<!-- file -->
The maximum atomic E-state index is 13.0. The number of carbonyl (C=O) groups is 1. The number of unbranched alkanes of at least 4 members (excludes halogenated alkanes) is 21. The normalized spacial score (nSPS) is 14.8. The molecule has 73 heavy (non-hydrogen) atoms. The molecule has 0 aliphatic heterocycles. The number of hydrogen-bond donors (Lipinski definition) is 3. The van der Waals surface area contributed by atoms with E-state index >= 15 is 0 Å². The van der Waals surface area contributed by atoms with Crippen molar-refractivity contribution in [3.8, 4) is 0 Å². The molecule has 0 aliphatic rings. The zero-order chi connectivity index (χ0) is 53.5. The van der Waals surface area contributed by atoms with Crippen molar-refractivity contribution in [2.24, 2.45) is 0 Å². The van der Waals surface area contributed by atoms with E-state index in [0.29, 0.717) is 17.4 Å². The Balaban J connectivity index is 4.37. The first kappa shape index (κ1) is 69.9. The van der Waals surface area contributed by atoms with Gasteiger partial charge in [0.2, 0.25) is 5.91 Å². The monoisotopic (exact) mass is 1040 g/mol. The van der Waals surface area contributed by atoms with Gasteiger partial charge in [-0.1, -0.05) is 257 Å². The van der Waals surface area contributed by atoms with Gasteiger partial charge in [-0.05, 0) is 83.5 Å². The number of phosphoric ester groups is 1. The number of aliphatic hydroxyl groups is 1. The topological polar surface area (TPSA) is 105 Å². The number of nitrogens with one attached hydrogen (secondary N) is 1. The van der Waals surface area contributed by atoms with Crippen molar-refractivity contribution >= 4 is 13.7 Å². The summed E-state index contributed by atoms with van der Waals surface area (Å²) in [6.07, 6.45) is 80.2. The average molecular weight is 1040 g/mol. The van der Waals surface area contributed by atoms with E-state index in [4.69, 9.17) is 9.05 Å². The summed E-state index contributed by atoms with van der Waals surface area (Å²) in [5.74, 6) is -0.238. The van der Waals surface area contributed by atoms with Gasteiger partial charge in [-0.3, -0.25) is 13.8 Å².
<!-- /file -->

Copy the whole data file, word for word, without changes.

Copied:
The maximum atomic E-state index is 13.0. The number of carbonyl (C=O) groups is 1. The number of unbranched alkanes of at least 4 members (excludes halogenated alkanes) is 21. The normalized spacial score (nSPS) is 14.8. The molecule has 73 heavy (non-hydrogen) atoms. The molecule has 0 aliphatic heterocycles. The number of hydrogen-bond donors (Lipinski definition) is 3. The van der Waals surface area contributed by atoms with E-state index >= 15 is 0 Å². The van der Waals surface area contributed by atoms with Crippen molar-refractivity contribution in [3.8, 4) is 0 Å². The molecule has 0 aliphatic rings. The zero-order chi connectivity index (χ0) is 53.5. The van der Waals surface area contributed by atoms with Crippen molar-refractivity contribution in [2.24, 2.45) is 0 Å². The van der Waals surface area contributed by atoms with E-state index in [0.29, 0.717) is 17.4 Å². The Balaban J connectivity index is 4.37. The first kappa shape index (κ1) is 69.9. The van der Waals surface area contributed by atoms with Gasteiger partial charge in [0.2, 0.25) is 5.91 Å². The monoisotopic (exact) mass is 1040 g/mol. The van der Waals surface area contributed by atoms with Gasteiger partial charge in [-0.1, -0.05) is 257 Å². The van der Waals surface area contributed by atoms with Gasteiger partial charge in [-0.05, 0) is 83.5 Å². The number of phosphoric ester groups is 1. The number of aliphatic hydroxyl groups is 1. The topological polar surface area (TPSA) is 105 Å². The number of nitrogens with one attached hydrogen (secondary N) is 1. The van der Waals surface area contributed by atoms with Crippen molar-refractivity contribution >= 4 is 13.7 Å². The summed E-state index contributed by atoms with van der Waals surface area (Å²) in [6.07, 6.45) is 80.2. The average molecular weight is 1040 g/mol. The van der Waals surface area contributed by atoms with E-state index in [4.69, 9.17) is 9.05 Å². The summed E-state index contributed by atoms with van der Waals surface area (Å²) in [5.74, 6) is -0.238. The van der Waals surface area contributed by atoms with Gasteiger partial charge in [-0.3, -0.25) is 13.8 Å².